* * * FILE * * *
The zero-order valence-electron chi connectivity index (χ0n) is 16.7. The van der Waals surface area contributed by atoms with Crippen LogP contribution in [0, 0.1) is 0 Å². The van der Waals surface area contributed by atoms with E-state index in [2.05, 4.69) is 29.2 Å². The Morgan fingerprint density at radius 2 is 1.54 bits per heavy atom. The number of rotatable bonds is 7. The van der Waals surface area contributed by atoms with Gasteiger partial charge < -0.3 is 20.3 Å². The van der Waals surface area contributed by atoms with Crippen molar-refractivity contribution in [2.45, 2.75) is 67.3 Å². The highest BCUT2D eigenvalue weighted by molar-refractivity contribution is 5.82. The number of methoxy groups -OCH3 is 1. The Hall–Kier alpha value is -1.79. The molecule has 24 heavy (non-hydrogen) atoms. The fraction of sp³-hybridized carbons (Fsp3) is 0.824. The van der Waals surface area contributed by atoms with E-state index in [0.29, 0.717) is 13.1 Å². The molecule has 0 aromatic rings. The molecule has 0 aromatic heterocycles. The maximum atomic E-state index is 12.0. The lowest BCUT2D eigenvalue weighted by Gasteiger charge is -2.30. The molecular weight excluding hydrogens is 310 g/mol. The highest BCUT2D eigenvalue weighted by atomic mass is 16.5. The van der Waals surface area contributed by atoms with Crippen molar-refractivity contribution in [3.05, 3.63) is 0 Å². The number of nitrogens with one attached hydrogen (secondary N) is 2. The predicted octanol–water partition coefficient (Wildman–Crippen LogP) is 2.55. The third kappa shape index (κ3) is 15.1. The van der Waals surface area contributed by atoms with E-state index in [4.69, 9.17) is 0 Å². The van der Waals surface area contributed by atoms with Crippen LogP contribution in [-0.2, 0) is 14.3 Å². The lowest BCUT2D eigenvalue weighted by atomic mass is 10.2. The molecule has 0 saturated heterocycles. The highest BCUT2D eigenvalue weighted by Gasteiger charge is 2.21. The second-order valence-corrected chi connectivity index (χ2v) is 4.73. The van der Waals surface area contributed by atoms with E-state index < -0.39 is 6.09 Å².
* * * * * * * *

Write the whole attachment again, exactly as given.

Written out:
The zero-order valence-electron chi connectivity index (χ0n) is 16.7. The van der Waals surface area contributed by atoms with Crippen LogP contribution in [0, 0.1) is 0 Å². The van der Waals surface area contributed by atoms with E-state index in [2.05, 4.69) is 29.2 Å². The Morgan fingerprint density at radius 2 is 1.54 bits per heavy atom. The number of rotatable bonds is 7. The van der Waals surface area contributed by atoms with Gasteiger partial charge < -0.3 is 20.3 Å². The van der Waals surface area contributed by atoms with Crippen molar-refractivity contribution in [2.45, 2.75) is 67.3 Å². The highest BCUT2D eigenvalue weighted by molar-refractivity contribution is 5.82. The number of methoxy groups -OCH3 is 1. The Hall–Kier alpha value is -1.79. The molecule has 24 heavy (non-hydrogen) atoms. The fraction of sp³-hybridized carbons (Fsp3) is 0.824. The van der Waals surface area contributed by atoms with E-state index in [0.29, 0.717) is 13.1 Å². The molecule has 0 aromatic rings. The molecule has 0 aromatic heterocycles. The maximum atomic E-state index is 12.0. The lowest BCUT2D eigenvalue weighted by Gasteiger charge is -2.30. The molecular weight excluding hydrogens is 310 g/mol. The highest BCUT2D eigenvalue weighted by atomic mass is 16.5. The van der Waals surface area contributed by atoms with Crippen molar-refractivity contribution in [3.05, 3.63) is 0 Å². The number of nitrogens with one attached hydrogen (secondary N) is 2. The predicted octanol–water partition coefficient (Wildman–Crippen LogP) is 2.55. The third kappa shape index (κ3) is 15.1. The van der Waals surface area contributed by atoms with E-state index in [4.69, 9.17) is 0 Å². The van der Waals surface area contributed by atoms with Crippen LogP contribution in [-0.2, 0) is 14.3 Å². The lowest BCUT2D eigenvalue weighted by atomic mass is 10.2. The molecule has 0 saturated heterocycles. The highest BCUT2D eigenvalue weighted by Gasteiger charge is 2.21. The second-order valence-corrected chi connectivity index (χ2v) is 4.73. The van der Waals surface area contributed by atoms with E-state index < -0.39 is 6.09 Å².